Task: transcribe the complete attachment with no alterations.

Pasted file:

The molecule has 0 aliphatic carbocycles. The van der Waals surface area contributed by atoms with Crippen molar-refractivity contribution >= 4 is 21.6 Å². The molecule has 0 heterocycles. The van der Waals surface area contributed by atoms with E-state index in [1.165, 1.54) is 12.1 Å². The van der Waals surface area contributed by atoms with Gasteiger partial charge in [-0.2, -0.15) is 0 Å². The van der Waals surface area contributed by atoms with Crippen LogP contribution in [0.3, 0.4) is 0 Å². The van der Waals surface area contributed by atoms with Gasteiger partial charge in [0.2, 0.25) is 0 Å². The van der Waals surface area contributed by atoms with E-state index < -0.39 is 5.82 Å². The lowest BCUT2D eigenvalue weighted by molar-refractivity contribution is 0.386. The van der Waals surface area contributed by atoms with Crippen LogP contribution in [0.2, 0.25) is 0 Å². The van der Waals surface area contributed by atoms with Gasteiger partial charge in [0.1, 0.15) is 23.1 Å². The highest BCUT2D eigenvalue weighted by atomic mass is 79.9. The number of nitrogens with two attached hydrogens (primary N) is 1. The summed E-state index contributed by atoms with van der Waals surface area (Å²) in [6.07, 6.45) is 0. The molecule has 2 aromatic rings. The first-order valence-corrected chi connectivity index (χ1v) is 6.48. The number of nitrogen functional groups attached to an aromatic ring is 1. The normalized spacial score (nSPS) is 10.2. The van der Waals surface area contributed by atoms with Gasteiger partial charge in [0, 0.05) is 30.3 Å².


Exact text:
The molecule has 0 aliphatic carbocycles. The van der Waals surface area contributed by atoms with Crippen molar-refractivity contribution >= 4 is 21.6 Å². The molecule has 0 heterocycles. The van der Waals surface area contributed by atoms with E-state index in [1.165, 1.54) is 12.1 Å². The van der Waals surface area contributed by atoms with Gasteiger partial charge in [-0.2, -0.15) is 0 Å². The van der Waals surface area contributed by atoms with Crippen LogP contribution in [0.3, 0.4) is 0 Å². The van der Waals surface area contributed by atoms with Gasteiger partial charge in [0.2, 0.25) is 0 Å². The van der Waals surface area contributed by atoms with E-state index < -0.39 is 5.82 Å². The lowest BCUT2D eigenvalue weighted by molar-refractivity contribution is 0.386. The van der Waals surface area contributed by atoms with Crippen LogP contribution in [0.2, 0.25) is 0 Å². The van der Waals surface area contributed by atoms with Gasteiger partial charge in [0.1, 0.15) is 23.1 Å². The highest BCUT2D eigenvalue weighted by atomic mass is 79.9. The number of nitrogens with two attached hydrogens (primary N) is 1. The summed E-state index contributed by atoms with van der Waals surface area (Å²) in [6.07, 6.45) is 0. The molecule has 2 aromatic rings. The first-order valence-corrected chi connectivity index (χ1v) is 6.48. The number of nitrogen functional groups attached to an aromatic ring is 1. The normalized spacial score (nSPS) is 10.2. The van der Waals surface area contributed by atoms with Gasteiger partial charge in [0, 0.05) is 30.3 Å².